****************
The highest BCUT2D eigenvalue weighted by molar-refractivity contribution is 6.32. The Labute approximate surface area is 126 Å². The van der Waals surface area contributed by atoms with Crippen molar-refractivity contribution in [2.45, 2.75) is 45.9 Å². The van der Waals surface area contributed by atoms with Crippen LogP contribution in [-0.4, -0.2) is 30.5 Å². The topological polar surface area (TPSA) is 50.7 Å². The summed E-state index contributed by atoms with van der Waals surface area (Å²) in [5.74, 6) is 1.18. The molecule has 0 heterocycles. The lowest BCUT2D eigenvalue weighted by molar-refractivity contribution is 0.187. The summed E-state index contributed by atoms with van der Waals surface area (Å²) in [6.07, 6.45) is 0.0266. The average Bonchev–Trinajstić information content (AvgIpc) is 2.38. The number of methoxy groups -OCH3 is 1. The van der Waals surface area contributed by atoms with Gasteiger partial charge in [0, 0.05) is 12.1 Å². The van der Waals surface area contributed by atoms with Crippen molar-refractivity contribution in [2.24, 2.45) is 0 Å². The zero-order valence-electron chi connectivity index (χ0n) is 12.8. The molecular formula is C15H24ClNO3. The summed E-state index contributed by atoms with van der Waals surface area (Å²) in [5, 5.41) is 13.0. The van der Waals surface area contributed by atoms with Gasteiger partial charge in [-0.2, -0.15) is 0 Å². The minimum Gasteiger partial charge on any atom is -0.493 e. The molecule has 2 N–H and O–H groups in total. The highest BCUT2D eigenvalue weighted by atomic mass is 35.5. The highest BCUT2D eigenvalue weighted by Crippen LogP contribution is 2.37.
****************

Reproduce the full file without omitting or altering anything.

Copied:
The highest BCUT2D eigenvalue weighted by molar-refractivity contribution is 6.32. The Labute approximate surface area is 126 Å². The van der Waals surface area contributed by atoms with Crippen molar-refractivity contribution in [2.45, 2.75) is 45.9 Å². The van der Waals surface area contributed by atoms with Crippen LogP contribution in [-0.4, -0.2) is 30.5 Å². The topological polar surface area (TPSA) is 50.7 Å². The summed E-state index contributed by atoms with van der Waals surface area (Å²) in [5.74, 6) is 1.18. The molecule has 0 heterocycles. The lowest BCUT2D eigenvalue weighted by molar-refractivity contribution is 0.187. The summed E-state index contributed by atoms with van der Waals surface area (Å²) in [6.07, 6.45) is 0.0266. The average Bonchev–Trinajstić information content (AvgIpc) is 2.38. The number of methoxy groups -OCH3 is 1. The van der Waals surface area contributed by atoms with Gasteiger partial charge in [0, 0.05) is 12.1 Å². The van der Waals surface area contributed by atoms with Crippen molar-refractivity contribution in [2.24, 2.45) is 0 Å². The zero-order valence-electron chi connectivity index (χ0n) is 12.8. The molecular formula is C15H24ClNO3. The summed E-state index contributed by atoms with van der Waals surface area (Å²) in [5, 5.41) is 13.0. The van der Waals surface area contributed by atoms with Gasteiger partial charge in [-0.2, -0.15) is 0 Å². The minimum Gasteiger partial charge on any atom is -0.493 e. The molecule has 2 N–H and O–H groups in total. The highest BCUT2D eigenvalue weighted by atomic mass is 35.5. The highest BCUT2D eigenvalue weighted by Crippen LogP contribution is 2.37.